Apple tiger teams reexamining supply chain, right down to screws

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Apple tiger teams reexamining supply chain, right down to screws


A new report says that Apple tiger teams involving hundreds of employees are working on reexamining the company’s supply chain – all the way down to screws and plastic inserts.

The goal is to ensure backup suppliers for every component, as well as to reduce dependence on China

Apple tiger teams

The term “tiger teams” was first coined way back in 1964 to describe cross-disciplinary teams brought together to take an aggressive and rapid approach to problem-solving – where no potential solution is off the table, and no respect need be shown to past ways of doing things.

The most famous example was the Apollo 13 troubleshooting team, originally named the White Team, and later renamed the Tiger Team. They were awarded the Presidential Medal of Freedom for saving the astronauts aboard the module.

It’s common for these teams to report directly to very senior execs, and in Apple’s case, Bloomberg reports that CEO Tim Cook has direct involvement.

Reducing dependence on China

We’ve been warning for many years about both the need and the difficulty of reducing Apple’s dependence on China, but the pandemic made even clearer the risks of the company having most of its manufacturing eggs in one basket. COVID-19-related disruption at the world’s biggest iPhone assembly plant was estimated to have cost the company a billion dollars per week.

During Cook’s recent visit to China, he praised the “symbiotic relationship” the company enjoys with the country – while his tiger teams were hard at work to reduce the extent of it.

Even as Cook was smoothing things over in Beijing, Apple executives were hard at work developing ties to other countries to lessen reliance on the country, according to multiple people familiar with Apple’s operations […]

Apple’s efforts center on India as a location for production of iPhones and accessories, Vietnam for AirPods and Mac assembly, Malaysia for some Mac production, and Ireland—where suppliers currently build the relatively easy-to-produce iMacs—for a range of simpler products. Managers in Apple’s operations department have instructed employees to focus on sourcing additional components and locating production lines outside China for more new products coming in 2024.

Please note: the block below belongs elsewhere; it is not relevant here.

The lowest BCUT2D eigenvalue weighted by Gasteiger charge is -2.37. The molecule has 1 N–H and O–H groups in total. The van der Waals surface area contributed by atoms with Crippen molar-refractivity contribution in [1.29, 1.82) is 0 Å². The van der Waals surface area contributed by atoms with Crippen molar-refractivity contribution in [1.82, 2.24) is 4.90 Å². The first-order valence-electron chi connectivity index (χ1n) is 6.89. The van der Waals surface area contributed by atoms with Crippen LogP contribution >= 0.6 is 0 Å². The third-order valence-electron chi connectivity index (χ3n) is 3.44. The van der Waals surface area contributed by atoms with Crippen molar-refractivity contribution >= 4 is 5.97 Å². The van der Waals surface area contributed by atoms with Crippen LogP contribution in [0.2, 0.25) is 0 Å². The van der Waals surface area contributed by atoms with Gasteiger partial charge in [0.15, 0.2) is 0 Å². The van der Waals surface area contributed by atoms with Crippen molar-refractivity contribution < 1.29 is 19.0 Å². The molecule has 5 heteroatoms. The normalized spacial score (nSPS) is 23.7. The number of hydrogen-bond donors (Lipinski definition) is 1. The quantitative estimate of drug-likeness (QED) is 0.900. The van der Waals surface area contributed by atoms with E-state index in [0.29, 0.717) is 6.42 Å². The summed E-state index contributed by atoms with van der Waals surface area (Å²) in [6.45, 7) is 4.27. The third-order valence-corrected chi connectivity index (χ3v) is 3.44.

Backup suppliers

Apple has always liked to have multiple suppliers for as many components as possible. This lessens the risks of relying on a single company, and also enables the iPhone maker to play multiple suppliers against each other in order to negotiate the best possible terms.

But the pandemic made backup suppliers even more important, and today’s report says that the company is now taking this to new levels of detail, within China as well as outside it.

It has expanded the efforts of these teams, which set up shop in suppliers’ factories in China and other countries, assess facility maintenance schedules, and assemble more extensive lists of backup suppliers for every component, right down to screws and plastic inserts. The company is working to improve its forecasts, component by component, to better anticipate potential shortages.

Fear of Chinese retaliation

While the tiger teams are geared to rapid change, there are hurdles to be overcome – including retaliation by the Chinese government, or push-back from Chinese consumers.

Apple’s leadership is concerned that China might retaliate if it moves too much capacity to other countries, or transitions too rapidly. Customers in China could turn against US-designed products amid heightened nationalism. The company also has concerns about its ability to ensure high standards of quality in Vietnam and particularly Malaysia, given the current state of the manufacturing industries in those countries.

The piece also notes that there may be conflicts between the product development teams – which want to take full advantage of new tech, even if there is only one supplier, based in China – while the procurement team will be arguing against such dependence.

The full piece is worth reading.

Photo: Efe Yağız Soysal/Unsplash

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